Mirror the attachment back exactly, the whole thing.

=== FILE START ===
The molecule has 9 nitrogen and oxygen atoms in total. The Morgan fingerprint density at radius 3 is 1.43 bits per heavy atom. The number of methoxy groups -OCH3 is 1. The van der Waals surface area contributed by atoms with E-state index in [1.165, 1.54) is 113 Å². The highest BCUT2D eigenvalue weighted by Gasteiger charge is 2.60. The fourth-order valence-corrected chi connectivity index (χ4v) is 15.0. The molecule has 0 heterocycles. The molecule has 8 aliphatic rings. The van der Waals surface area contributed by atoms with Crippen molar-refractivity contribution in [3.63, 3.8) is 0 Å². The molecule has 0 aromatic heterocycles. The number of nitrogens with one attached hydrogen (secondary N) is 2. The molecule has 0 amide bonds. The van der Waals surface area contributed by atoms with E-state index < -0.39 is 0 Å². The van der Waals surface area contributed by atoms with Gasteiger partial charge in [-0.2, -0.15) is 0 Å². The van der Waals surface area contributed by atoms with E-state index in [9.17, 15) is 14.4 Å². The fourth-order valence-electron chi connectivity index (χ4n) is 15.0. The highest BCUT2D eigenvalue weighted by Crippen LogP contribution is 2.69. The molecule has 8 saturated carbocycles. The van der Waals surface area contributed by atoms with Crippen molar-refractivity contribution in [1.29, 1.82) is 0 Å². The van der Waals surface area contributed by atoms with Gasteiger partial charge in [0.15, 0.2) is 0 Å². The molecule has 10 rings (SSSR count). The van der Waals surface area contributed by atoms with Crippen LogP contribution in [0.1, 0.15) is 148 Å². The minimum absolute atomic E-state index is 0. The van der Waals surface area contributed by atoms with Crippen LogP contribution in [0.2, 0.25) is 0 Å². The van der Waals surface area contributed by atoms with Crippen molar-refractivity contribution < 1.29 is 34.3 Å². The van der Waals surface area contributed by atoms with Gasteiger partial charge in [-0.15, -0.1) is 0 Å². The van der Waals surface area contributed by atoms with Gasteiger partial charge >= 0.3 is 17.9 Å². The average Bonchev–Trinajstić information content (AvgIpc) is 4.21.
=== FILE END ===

The molecule has 9 nitrogen and oxygen atoms in total. The Morgan fingerprint density at radius 3 is 1.43 bits per heavy atom. The number of methoxy groups -OCH3 is 1. The van der Waals surface area contributed by atoms with E-state index in [1.165, 1.54) is 113 Å². The highest BCUT2D eigenvalue weighted by Gasteiger charge is 2.60. The fourth-order valence-corrected chi connectivity index (χ4v) is 15.0. The molecule has 0 heterocycles. The molecule has 8 aliphatic rings. The van der Waals surface area contributed by atoms with Crippen molar-refractivity contribution in [3.63, 3.8) is 0 Å². The molecule has 0 aromatic heterocycles. The number of nitrogens with one attached hydrogen (secondary N) is 2. The molecule has 0 amide bonds. The van der Waals surface area contributed by atoms with E-state index < -0.39 is 0 Å². The van der Waals surface area contributed by atoms with Gasteiger partial charge in [-0.2, -0.15) is 0 Å². The van der Waals surface area contributed by atoms with E-state index in [9.17, 15) is 14.4 Å². The fourth-order valence-electron chi connectivity index (χ4n) is 15.0. The highest BCUT2D eigenvalue weighted by Crippen LogP contribution is 2.69. The molecule has 8 saturated carbocycles. The van der Waals surface area contributed by atoms with Crippen molar-refractivity contribution in [1.29, 1.82) is 0 Å². The van der Waals surface area contributed by atoms with Gasteiger partial charge in [0.15, 0.2) is 0 Å². The molecule has 10 rings (SSSR count). The van der Waals surface area contributed by atoms with Crippen LogP contribution in [0.1, 0.15) is 148 Å². The minimum absolute atomic E-state index is 0. The van der Waals surface area contributed by atoms with Crippen LogP contribution in [0.2, 0.25) is 0 Å². The van der Waals surface area contributed by atoms with Crippen molar-refractivity contribution < 1.29 is 34.3 Å². The van der Waals surface area contributed by atoms with Gasteiger partial charge in [-0.15, -0.1) is 0 Å². The van der Waals surface area contributed by atoms with Gasteiger partial charge >= 0.3 is 17.9 Å². The average Bonchev–Trinajstić information content (AvgIpc) is 4.21.